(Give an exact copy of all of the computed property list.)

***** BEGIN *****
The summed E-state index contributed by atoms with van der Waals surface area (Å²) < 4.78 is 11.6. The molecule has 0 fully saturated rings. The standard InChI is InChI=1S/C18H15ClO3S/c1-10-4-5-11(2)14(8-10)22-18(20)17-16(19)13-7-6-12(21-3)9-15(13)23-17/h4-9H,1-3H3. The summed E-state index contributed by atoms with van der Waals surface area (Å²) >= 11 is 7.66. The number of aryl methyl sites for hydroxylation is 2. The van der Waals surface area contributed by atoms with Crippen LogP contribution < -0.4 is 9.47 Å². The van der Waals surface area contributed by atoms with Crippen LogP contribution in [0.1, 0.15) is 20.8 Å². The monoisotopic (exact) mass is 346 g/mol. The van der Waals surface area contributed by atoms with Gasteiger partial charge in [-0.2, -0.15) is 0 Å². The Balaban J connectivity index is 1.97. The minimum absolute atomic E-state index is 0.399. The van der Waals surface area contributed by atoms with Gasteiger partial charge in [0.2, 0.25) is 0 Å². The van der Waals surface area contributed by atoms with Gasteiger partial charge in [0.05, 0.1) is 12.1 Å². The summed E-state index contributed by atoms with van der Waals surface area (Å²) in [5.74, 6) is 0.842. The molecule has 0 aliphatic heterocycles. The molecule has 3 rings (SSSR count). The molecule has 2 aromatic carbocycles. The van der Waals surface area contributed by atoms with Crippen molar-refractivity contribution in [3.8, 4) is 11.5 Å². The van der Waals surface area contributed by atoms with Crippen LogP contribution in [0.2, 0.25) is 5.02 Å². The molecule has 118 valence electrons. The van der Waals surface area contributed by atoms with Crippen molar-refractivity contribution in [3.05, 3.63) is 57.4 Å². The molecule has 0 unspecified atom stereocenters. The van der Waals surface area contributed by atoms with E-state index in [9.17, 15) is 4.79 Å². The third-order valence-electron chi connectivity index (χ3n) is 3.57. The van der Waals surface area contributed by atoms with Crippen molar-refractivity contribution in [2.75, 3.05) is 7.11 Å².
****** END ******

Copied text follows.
The summed E-state index contributed by atoms with van der Waals surface area (Å²) < 4.78 is 11.6. The molecule has 0 fully saturated rings. The standard InChI is InChI=1S/C18H15ClO3S/c1-10-4-5-11(2)14(8-10)22-18(20)17-16(19)13-7-6-12(21-3)9-15(13)23-17/h4-9H,1-3H3. The summed E-state index contributed by atoms with van der Waals surface area (Å²) >= 11 is 7.66. The number of aryl methyl sites for hydroxylation is 2. The van der Waals surface area contributed by atoms with Crippen LogP contribution < -0.4 is 9.47 Å². The van der Waals surface area contributed by atoms with Crippen LogP contribution in [0.1, 0.15) is 20.8 Å². The monoisotopic (exact) mass is 346 g/mol. The van der Waals surface area contributed by atoms with Gasteiger partial charge in [-0.2, -0.15) is 0 Å². The Balaban J connectivity index is 1.97. The minimum absolute atomic E-state index is 0.399. The van der Waals surface area contributed by atoms with Gasteiger partial charge in [0.2, 0.25) is 0 Å². The van der Waals surface area contributed by atoms with Gasteiger partial charge in [0.05, 0.1) is 12.1 Å². The summed E-state index contributed by atoms with van der Waals surface area (Å²) in [5.74, 6) is 0.842. The molecule has 0 aliphatic heterocycles. The molecule has 3 rings (SSSR count). The molecule has 2 aromatic carbocycles. The van der Waals surface area contributed by atoms with Crippen molar-refractivity contribution in [3.8, 4) is 11.5 Å². The van der Waals surface area contributed by atoms with Crippen LogP contribution in [0.2, 0.25) is 5.02 Å². The molecule has 118 valence electrons. The van der Waals surface area contributed by atoms with Crippen molar-refractivity contribution in [3.05, 3.63) is 57.4 Å². The molecule has 0 unspecified atom stereocenters. The van der Waals surface area contributed by atoms with E-state index in [9.17, 15) is 4.79 Å². The third-order valence-electron chi connectivity index (χ3n) is 3.57. The van der Waals surface area contributed by atoms with Crippen molar-refractivity contribution in [2.75, 3.05) is 7.11 Å².